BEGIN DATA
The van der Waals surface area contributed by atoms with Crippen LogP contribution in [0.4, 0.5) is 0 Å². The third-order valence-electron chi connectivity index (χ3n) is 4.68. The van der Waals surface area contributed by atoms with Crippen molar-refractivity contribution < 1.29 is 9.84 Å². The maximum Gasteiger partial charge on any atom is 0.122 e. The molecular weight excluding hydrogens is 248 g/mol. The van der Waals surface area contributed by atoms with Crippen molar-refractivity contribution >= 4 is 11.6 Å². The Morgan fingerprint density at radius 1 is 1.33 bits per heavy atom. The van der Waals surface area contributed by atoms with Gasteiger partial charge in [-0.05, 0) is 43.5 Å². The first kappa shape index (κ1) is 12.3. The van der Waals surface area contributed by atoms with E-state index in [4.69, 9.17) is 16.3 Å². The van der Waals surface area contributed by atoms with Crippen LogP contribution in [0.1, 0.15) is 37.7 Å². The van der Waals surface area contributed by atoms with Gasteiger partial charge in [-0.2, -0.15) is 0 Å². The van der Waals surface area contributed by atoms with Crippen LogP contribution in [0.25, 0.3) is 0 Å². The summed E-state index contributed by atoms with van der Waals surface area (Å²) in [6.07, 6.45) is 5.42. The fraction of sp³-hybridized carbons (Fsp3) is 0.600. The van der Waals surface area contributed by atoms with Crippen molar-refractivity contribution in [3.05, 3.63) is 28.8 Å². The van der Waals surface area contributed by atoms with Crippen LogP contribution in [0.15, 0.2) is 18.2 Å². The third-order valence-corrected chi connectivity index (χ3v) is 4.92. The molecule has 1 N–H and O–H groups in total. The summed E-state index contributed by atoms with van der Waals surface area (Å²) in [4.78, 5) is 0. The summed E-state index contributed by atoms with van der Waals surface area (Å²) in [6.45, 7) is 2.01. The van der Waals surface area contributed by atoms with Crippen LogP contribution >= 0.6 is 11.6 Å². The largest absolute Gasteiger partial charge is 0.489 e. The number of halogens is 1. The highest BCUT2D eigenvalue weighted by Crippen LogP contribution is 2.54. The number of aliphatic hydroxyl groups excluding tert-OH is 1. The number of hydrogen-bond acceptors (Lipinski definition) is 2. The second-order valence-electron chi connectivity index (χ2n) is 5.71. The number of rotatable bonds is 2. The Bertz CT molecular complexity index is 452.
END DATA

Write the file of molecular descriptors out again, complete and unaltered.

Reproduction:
The van der Waals surface area contributed by atoms with Crippen LogP contribution in [0.4, 0.5) is 0 Å². The third-order valence-electron chi connectivity index (χ3n) is 4.68. The van der Waals surface area contributed by atoms with Crippen molar-refractivity contribution < 1.29 is 9.84 Å². The maximum Gasteiger partial charge on any atom is 0.122 e. The molecular weight excluding hydrogens is 248 g/mol. The van der Waals surface area contributed by atoms with Crippen molar-refractivity contribution >= 4 is 11.6 Å². The Morgan fingerprint density at radius 1 is 1.33 bits per heavy atom. The van der Waals surface area contributed by atoms with Gasteiger partial charge in [-0.05, 0) is 43.5 Å². The first kappa shape index (κ1) is 12.3. The van der Waals surface area contributed by atoms with E-state index in [4.69, 9.17) is 16.3 Å². The van der Waals surface area contributed by atoms with Crippen LogP contribution in [0.1, 0.15) is 37.7 Å². The van der Waals surface area contributed by atoms with Gasteiger partial charge in [-0.2, -0.15) is 0 Å². The van der Waals surface area contributed by atoms with Crippen LogP contribution in [0.25, 0.3) is 0 Å². The summed E-state index contributed by atoms with van der Waals surface area (Å²) in [6.07, 6.45) is 5.42. The fraction of sp³-hybridized carbons (Fsp3) is 0.600. The van der Waals surface area contributed by atoms with Crippen molar-refractivity contribution in [3.05, 3.63) is 28.8 Å². The van der Waals surface area contributed by atoms with Crippen LogP contribution in [0.15, 0.2) is 18.2 Å². The third-order valence-corrected chi connectivity index (χ3v) is 4.92. The molecule has 1 N–H and O–H groups in total. The summed E-state index contributed by atoms with van der Waals surface area (Å²) in [4.78, 5) is 0. The summed E-state index contributed by atoms with van der Waals surface area (Å²) in [6.45, 7) is 2.01. The van der Waals surface area contributed by atoms with Crippen LogP contribution >= 0.6 is 11.6 Å². The largest absolute Gasteiger partial charge is 0.489 e. The number of halogens is 1. The highest BCUT2D eigenvalue weighted by Crippen LogP contribution is 2.54. The number of aliphatic hydroxyl groups excluding tert-OH is 1. The number of hydrogen-bond acceptors (Lipinski definition) is 2. The second-order valence-electron chi connectivity index (χ2n) is 5.71. The number of rotatable bonds is 2. The Bertz CT molecular complexity index is 452.